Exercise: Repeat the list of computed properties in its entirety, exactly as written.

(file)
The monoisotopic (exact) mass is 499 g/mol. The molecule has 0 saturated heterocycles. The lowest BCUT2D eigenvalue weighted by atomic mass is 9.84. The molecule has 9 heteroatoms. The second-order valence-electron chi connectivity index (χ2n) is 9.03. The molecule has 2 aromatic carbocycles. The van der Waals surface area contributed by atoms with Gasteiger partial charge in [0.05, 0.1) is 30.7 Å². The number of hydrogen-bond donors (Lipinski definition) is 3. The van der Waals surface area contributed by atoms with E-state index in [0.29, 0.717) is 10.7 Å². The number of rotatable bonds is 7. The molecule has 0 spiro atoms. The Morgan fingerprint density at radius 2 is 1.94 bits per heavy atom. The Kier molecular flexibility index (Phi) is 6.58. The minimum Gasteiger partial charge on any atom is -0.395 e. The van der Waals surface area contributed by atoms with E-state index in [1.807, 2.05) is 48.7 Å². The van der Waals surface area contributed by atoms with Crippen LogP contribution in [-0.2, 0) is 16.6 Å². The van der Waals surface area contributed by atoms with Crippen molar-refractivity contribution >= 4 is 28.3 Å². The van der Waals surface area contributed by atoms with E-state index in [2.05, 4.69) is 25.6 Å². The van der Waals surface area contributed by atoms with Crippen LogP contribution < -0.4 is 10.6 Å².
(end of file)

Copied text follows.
The monoisotopic (exact) mass is 499 g/mol. The molecule has 0 saturated heterocycles. The lowest BCUT2D eigenvalue weighted by atomic mass is 9.84. The molecule has 9 heteroatoms. The second-order valence-electron chi connectivity index (χ2n) is 9.03. The molecule has 2 aromatic carbocycles. The van der Waals surface area contributed by atoms with Gasteiger partial charge in [0.05, 0.1) is 30.7 Å². The number of hydrogen-bond donors (Lipinski definition) is 3. The van der Waals surface area contributed by atoms with E-state index in [0.29, 0.717) is 10.7 Å². The number of rotatable bonds is 7. The molecule has 0 spiro atoms. The Morgan fingerprint density at radius 2 is 1.94 bits per heavy atom. The Kier molecular flexibility index (Phi) is 6.58. The minimum Gasteiger partial charge on any atom is -0.395 e. The van der Waals surface area contributed by atoms with E-state index in [1.807, 2.05) is 48.7 Å². The van der Waals surface area contributed by atoms with Crippen LogP contribution in [-0.2, 0) is 16.6 Å². The van der Waals surface area contributed by atoms with Crippen molar-refractivity contribution >= 4 is 28.3 Å². The van der Waals surface area contributed by atoms with E-state index in [2.05, 4.69) is 25.6 Å². The van der Waals surface area contributed by atoms with Crippen LogP contribution < -0.4 is 10.6 Å².